There is no need to file a Form 1041 if all of the decedent’s income producing assets are directly distributed to the spouse or other heirs and bypass probate. This is the case when property is owned as joint tenants with right of survivorship, as well as with IRAs and retirement plan accounts and life insurance proceeds with designated beneficiaries.

Unless the estate is valued at more than $11.2 million for a person who passed in 2018 or $11.4 million in 2019, no federal estate tax will be due.

The executor needs to find out if there were large gifts given. That means gifts larger than $15,000 in 2018-2019 to a single person, $14,000 for gifts in 2013-2017; $13,000 in 2009-2012, $12,000 for 2006-2008; $11,000 for 2002-2005 and $10,000 for 2001 and earlier. If these gifts were made, the excess over the applicable threshold for the year of the gift must be added back to the estate, to see if the federal estate tax exemption has been surpassed. Check with the estate attorney to ensure that this is handled correctly.

The unlimited marital deduction privilege permits any amount of assets to be passed to the spouse, as long as the decedent was married, and the surviving spouse is a U.S. citizen. However, the surviving spouse will need good estate planning to pass the family’s wealth to the next generation without a large tax liability.

While the taxes and tax planning are more complex where significant assets are involved, an estate planning attorney can strategically plan to protect family assets when the assets are not so grand. Estate planning is more important for those with modest assets as there is a greater need to protect the family and less room for error.

Reference: Market Watch (June 17, 2019) “How to file a loved one’s taxes after they’ve passed away”

Sims & Campbell, LLC – Annapolis and Towson Estate Planning Attorneys

What’s the Difference Between Capital Gains and a Dividend? – Annapolis and Towson Estate Planning

Investopedia published an article that asks “Capital Gains vs. Dividend Income: What’s the Difference?” The article looks at the differences between capital gains and dividend income, and their tax implications.

Capital is the initial sum invested. A capital gain is a profit you get when an investment is sold for a higher price than the original purchase price. An investor doesn’t realize a capital gain until an investment is sold for a profit.

On the other hand, dividends are assets paid out of the profits of a corporation to the stockholders. The dividends an investor receives aren’t capital gains. This is treated as income for that tax year.

A capital gain is the increase in the value of a capital asset—either an investment or real estate—that gives it a higher value than the purchase price. A capital loss happens when there’s a decrease in the capital asset value as compared to the asset’s purchase price. There is no capital loss until the asset is sold at a discount.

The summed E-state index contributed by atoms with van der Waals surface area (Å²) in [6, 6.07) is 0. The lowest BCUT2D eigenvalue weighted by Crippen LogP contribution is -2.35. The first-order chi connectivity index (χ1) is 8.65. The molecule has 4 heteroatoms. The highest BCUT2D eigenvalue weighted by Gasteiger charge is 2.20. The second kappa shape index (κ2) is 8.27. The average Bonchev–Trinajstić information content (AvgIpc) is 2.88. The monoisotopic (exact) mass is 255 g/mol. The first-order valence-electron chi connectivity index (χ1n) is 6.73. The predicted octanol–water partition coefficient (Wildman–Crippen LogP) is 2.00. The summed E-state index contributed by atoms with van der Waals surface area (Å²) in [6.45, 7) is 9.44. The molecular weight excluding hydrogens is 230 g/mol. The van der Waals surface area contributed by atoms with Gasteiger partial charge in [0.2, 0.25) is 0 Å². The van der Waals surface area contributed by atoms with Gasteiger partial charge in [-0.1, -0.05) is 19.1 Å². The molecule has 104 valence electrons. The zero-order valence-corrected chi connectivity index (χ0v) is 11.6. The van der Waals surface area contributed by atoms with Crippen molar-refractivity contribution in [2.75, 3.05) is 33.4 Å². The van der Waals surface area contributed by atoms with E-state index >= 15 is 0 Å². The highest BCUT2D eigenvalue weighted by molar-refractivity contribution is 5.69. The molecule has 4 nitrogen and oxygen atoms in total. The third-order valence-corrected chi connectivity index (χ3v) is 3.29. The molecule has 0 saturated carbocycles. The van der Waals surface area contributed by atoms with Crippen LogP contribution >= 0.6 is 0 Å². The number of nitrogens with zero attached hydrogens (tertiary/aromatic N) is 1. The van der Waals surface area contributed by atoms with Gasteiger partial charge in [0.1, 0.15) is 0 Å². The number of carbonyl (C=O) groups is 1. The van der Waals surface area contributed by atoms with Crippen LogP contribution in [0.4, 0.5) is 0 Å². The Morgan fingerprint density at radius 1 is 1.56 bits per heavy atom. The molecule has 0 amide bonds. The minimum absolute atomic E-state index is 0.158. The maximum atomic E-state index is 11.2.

A dividend is a “reward” or “bonus” that’s given to shareholders who’ve invested in a company’s equity. It is usually from the company’s net profits. Most profits are kept within the company as retained earnings, representing money to be used for ongoing and future business activities. However, the rest is often disbursed to shareholders as a dividend.

Taxes. Capital gains and dividends are taxed differently. Dividends are going to be either ordinary or qualified and taxed accordingly. However, capital gains are taxed based on whether they are seen as short-term or long-term holdings. A capital gain is deemed short-term if the asset that was sold after being held for less than a year. Short-term capital gains are taxed as ordinary income for the year. Assets held for more than a year before being sold are considered long-term capital gains upon sale. The tax is on the net capital gains for the year. Net capital gains are calculated by subtracting capital losses from capital gains for the year. For many, the tax rate for capital gains will be less than 15%.

Dividends are usually paid as cash. However, they can also be in the form of property or stock. Dividends can be ordinary or qualified. Ordinary dividends are taxable and must be declared as income, but qualified dividends are taxed at a lower capital gains rate. When a corporation returns capital to a shareholder, it’s not considered a dividend. It reduces the shareholder’s stock in the company. When a stock basis is reduced to zero through the return of capital, any non-dividend distribution is considered capital gains and will be taxed as such.

Reference: Investopedia (April 11, 2019) “Capital Gains vs. Dividend Income: What’s the Difference?”

Sims & Campbell, LLC – Annapolis and Towson Estate Planning Attorneys 

Why Have Charitable Gifts From IRAs Increased Dramatically? – Annapolis and Towson Estate Planning

Qualified Charitable Distributions (QCDs) from IRAs, also known as IRA charitable rollover gifts, increased by 73.8% from 2017 to 2018, and 92% of nonprofit organizations surveyed by FreeWill reported increases in QCD giving.

ThinkAdvisor’s recent article, “Charitable Gifts From IRAs Shot Up by 74% in 2018,” says the 7% of nonprofits that reported a decrease were primarily small charities that received few QCD donations in both years.

FreeWill noted that QCDs are open to anyone 70½ and older with a traditional IRA. However, 401(k)s aren’t eligible for QCDs. Distributions from IRAs can satisfy the IRS’s minimum distribution requirement (RMD). These gifts can be made annually, up to a maximum of $100,000 per year. There is also no minimum.